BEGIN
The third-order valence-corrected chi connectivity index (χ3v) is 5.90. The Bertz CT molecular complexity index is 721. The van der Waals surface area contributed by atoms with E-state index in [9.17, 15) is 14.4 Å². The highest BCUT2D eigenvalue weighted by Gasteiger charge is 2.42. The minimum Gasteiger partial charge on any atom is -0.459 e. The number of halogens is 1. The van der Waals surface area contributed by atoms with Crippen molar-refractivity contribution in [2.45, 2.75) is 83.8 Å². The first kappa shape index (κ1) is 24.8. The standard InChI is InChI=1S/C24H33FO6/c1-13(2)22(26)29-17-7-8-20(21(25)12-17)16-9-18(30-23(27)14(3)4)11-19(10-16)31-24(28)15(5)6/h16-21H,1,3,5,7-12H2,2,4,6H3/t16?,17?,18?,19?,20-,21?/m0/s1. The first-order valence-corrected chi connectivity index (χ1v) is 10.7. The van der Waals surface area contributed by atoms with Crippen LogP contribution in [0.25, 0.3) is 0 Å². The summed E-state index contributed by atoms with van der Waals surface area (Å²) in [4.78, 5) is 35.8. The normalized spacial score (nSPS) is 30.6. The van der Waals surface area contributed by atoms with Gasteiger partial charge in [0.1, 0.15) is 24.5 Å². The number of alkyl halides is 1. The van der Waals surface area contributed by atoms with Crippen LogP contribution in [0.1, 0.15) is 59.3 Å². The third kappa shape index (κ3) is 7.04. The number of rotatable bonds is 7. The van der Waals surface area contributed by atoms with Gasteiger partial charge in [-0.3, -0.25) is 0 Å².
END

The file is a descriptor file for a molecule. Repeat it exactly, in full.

The third-order valence-corrected chi connectivity index (χ3v) is 5.90. The Bertz CT molecular complexity index is 721. The van der Waals surface area contributed by atoms with E-state index in [9.17, 15) is 14.4 Å². The highest BCUT2D eigenvalue weighted by Gasteiger charge is 2.42. The minimum Gasteiger partial charge on any atom is -0.459 e. The number of halogens is 1. The van der Waals surface area contributed by atoms with Crippen molar-refractivity contribution in [2.45, 2.75) is 83.8 Å². The first kappa shape index (κ1) is 24.8. The standard InChI is InChI=1S/C24H33FO6/c1-13(2)22(26)29-17-7-8-20(21(25)12-17)16-9-18(30-23(27)14(3)4)11-19(10-16)31-24(28)15(5)6/h16-21H,1,3,5,7-12H2,2,4,6H3/t16?,17?,18?,19?,20-,21?/m0/s1. The first-order valence-corrected chi connectivity index (χ1v) is 10.7. The van der Waals surface area contributed by atoms with Crippen LogP contribution in [0.25, 0.3) is 0 Å². The summed E-state index contributed by atoms with van der Waals surface area (Å²) in [4.78, 5) is 35.8. The normalized spacial score (nSPS) is 30.6. The van der Waals surface area contributed by atoms with Gasteiger partial charge in [0.1, 0.15) is 24.5 Å². The number of alkyl halides is 1. The van der Waals surface area contributed by atoms with Crippen LogP contribution in [0.1, 0.15) is 59.3 Å². The third kappa shape index (κ3) is 7.04. The number of rotatable bonds is 7. The van der Waals surface area contributed by atoms with Gasteiger partial charge in [-0.3, -0.25) is 0 Å².